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A Decade of Marczyk's

posted Apr 2, 2012, 11:11 AM by C J

Your World Class Neighborhood Market


For immediate release;

Contact Barbara Macfarlane. 303 894-9499, or Peter Marczyk. 303 894-9499.


One Delicious Decade!

Marczyk Fine Foods rocks out 10 years in the Denver grocery business.


Denver, CO – On a spring day ten years ago Pete Marczyk, with his three month old son in his arms, unlocked the doors of Marczyk Fine Foods and welcomed his first customer.

Ten years ago, a shop like Marczyk’s did not exist in Denver. A family-run full service grocery, with an in-house butcher, grocery products not seen before, and cheeses from around the world. In planning Marczyk’s, Pete wondered “are their enough people out there who remembered what grocery shopping used to be like?” A small shop where the butcher knows your name, and as we like to say “ not everything…but everything you need.” Yes there were delis and smaller grocery stores, but nothing quite like Marczyk’s.

In 2002, the big grocers were building even bigger stores, creating giant food meccas for America's foodies. (Whole Foods had just opened in Cherry Creek, and Marczyk’s might fit in their produce section.) Would shoppers support a grocer who only sells food, no paper products or household cleaners? Would they support a grocer whose freezer section was only 5 feet x 2 feet? Who tried to source locally, and in season? The answer was maybe for the first few difficult years. Customers did not quite understand us, many people did not think we would make it and said so. One competing grocer even offered to buy us out!  Now it’s an enthusiastic yes, and Marczyk’s has enough support to open store #2.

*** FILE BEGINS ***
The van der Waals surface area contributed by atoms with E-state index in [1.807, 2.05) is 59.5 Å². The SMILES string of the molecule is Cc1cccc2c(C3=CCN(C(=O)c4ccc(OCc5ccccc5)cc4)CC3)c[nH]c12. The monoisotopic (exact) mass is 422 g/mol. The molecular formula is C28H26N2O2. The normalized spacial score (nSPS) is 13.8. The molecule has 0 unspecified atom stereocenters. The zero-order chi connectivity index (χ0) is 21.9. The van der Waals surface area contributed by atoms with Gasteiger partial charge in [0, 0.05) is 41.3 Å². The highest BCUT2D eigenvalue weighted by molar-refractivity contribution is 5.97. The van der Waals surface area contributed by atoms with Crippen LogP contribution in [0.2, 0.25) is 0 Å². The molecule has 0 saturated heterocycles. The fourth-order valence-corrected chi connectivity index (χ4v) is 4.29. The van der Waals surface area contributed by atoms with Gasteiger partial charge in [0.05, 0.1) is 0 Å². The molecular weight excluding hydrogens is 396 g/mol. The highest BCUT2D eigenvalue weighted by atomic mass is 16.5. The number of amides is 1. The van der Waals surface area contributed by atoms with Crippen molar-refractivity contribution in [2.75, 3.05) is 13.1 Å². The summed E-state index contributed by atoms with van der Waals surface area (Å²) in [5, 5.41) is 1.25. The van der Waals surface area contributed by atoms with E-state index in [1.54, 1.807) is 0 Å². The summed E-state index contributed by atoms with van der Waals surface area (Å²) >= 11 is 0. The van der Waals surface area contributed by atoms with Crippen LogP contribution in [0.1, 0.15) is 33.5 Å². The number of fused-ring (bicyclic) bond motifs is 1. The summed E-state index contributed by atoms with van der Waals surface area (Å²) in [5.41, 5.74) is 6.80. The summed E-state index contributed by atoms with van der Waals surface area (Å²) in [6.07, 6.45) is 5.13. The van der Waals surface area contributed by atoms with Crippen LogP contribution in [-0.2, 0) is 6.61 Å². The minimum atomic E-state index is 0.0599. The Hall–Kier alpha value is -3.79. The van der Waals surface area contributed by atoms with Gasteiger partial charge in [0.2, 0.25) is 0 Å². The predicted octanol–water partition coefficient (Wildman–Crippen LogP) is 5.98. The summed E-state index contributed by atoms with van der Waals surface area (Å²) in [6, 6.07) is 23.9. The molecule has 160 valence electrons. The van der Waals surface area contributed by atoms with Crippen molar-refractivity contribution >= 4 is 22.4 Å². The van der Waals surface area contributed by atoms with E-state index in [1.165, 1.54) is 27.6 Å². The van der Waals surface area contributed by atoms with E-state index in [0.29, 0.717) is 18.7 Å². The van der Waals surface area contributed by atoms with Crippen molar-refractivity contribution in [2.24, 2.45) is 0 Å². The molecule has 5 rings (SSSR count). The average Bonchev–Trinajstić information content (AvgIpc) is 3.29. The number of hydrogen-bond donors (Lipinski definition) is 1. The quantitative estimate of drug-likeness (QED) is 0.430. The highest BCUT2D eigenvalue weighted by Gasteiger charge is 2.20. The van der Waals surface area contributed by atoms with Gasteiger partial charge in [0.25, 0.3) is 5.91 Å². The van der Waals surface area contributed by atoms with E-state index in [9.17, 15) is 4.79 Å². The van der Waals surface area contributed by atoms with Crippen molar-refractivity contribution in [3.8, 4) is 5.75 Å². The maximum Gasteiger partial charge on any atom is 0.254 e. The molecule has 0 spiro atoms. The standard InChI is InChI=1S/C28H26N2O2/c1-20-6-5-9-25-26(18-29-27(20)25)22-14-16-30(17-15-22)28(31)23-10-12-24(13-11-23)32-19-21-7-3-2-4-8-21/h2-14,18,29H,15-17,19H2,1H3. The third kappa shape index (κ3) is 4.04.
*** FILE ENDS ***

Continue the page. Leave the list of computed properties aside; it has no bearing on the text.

Knowing Marczyk’s could not just be a subset of any other grocery store, Pete, along with his brother Paul and wife Barbara, created a unique mix of products that taste the best, and have a story to tell. Our sourcing ethos has been the biggest differentiator. Marczyk’s was (and still is) the only grocer in the nation to fill the meat case with only Niman Ranch, and not a second “value” line. He searched the world for pasta companies who still cut their noodles using brass dies, or Irish cheese makers working from 100 year-old recipes. Locally, Marczyk’s found Colorado companies that bottle (in glass bottles) un-homogenized cream-top milk; family egg farmers, and a Bennett CO heritage turkey breeder.